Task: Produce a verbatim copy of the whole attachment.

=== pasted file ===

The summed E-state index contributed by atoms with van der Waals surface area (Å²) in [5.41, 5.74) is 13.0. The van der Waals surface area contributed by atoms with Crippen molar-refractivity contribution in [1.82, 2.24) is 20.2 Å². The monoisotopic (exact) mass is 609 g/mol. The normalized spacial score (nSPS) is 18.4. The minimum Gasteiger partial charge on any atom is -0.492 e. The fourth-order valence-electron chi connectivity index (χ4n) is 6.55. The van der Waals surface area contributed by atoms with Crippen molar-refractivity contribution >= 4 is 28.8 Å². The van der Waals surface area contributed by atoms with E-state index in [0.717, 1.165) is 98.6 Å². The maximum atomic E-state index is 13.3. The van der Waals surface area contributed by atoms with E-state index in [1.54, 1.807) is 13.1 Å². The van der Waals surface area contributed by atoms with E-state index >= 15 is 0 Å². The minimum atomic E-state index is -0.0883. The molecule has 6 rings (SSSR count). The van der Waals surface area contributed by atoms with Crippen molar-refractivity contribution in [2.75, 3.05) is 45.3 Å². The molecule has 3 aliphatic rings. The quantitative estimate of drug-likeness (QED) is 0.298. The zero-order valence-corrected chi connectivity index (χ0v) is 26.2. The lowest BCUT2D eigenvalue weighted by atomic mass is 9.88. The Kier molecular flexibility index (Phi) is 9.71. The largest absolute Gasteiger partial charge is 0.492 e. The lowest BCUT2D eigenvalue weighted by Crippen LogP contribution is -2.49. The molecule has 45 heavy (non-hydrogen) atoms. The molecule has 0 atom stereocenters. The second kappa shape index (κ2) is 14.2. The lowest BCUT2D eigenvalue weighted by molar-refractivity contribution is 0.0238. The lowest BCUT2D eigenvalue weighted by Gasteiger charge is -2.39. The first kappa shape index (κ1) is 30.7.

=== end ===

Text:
The summed E-state index contributed by atoms with van der Waals surface area (Å²) in [5.41, 5.74) is 13.0. The van der Waals surface area contributed by atoms with Crippen molar-refractivity contribution in [1.82, 2.24) is 20.2 Å². The monoisotopic (exact) mass is 609 g/mol. The normalized spacial score (nSPS) is 18.4. The minimum Gasteiger partial charge on any atom is -0.492 e. The fourth-order valence-electron chi connectivity index (χ4n) is 6.55. The van der Waals surface area contributed by atoms with Crippen molar-refractivity contribution >= 4 is 28.8 Å². The van der Waals surface area contributed by atoms with E-state index in [0.717, 1.165) is 98.6 Å². The maximum atomic E-state index is 13.3. The van der Waals surface area contributed by atoms with E-state index in [1.54, 1.807) is 13.1 Å². The van der Waals surface area contributed by atoms with E-state index >= 15 is 0 Å². The minimum atomic E-state index is -0.0883. The molecule has 6 rings (SSSR count). The van der Waals surface area contributed by atoms with Crippen molar-refractivity contribution in [2.75, 3.05) is 45.3 Å². The molecule has 3 aliphatic rings. The quantitative estimate of drug-likeness (QED) is 0.298. The zero-order valence-corrected chi connectivity index (χ0v) is 26.2. The lowest BCUT2D eigenvalue weighted by atomic mass is 9.88. The Kier molecular flexibility index (Phi) is 9.71. The largest absolute Gasteiger partial charge is 0.492 e. The lowest BCUT2D eigenvalue weighted by Crippen LogP contribution is -2.49. The molecule has 45 heavy (non-hydrogen) atoms. The molecule has 0 atom stereocenters. The second kappa shape index (κ2) is 14.2. The lowest BCUT2D eigenvalue weighted by molar-refractivity contribution is 0.0238. The lowest BCUT2D eigenvalue weighted by Gasteiger charge is -2.39. The first kappa shape index (κ1) is 30.7.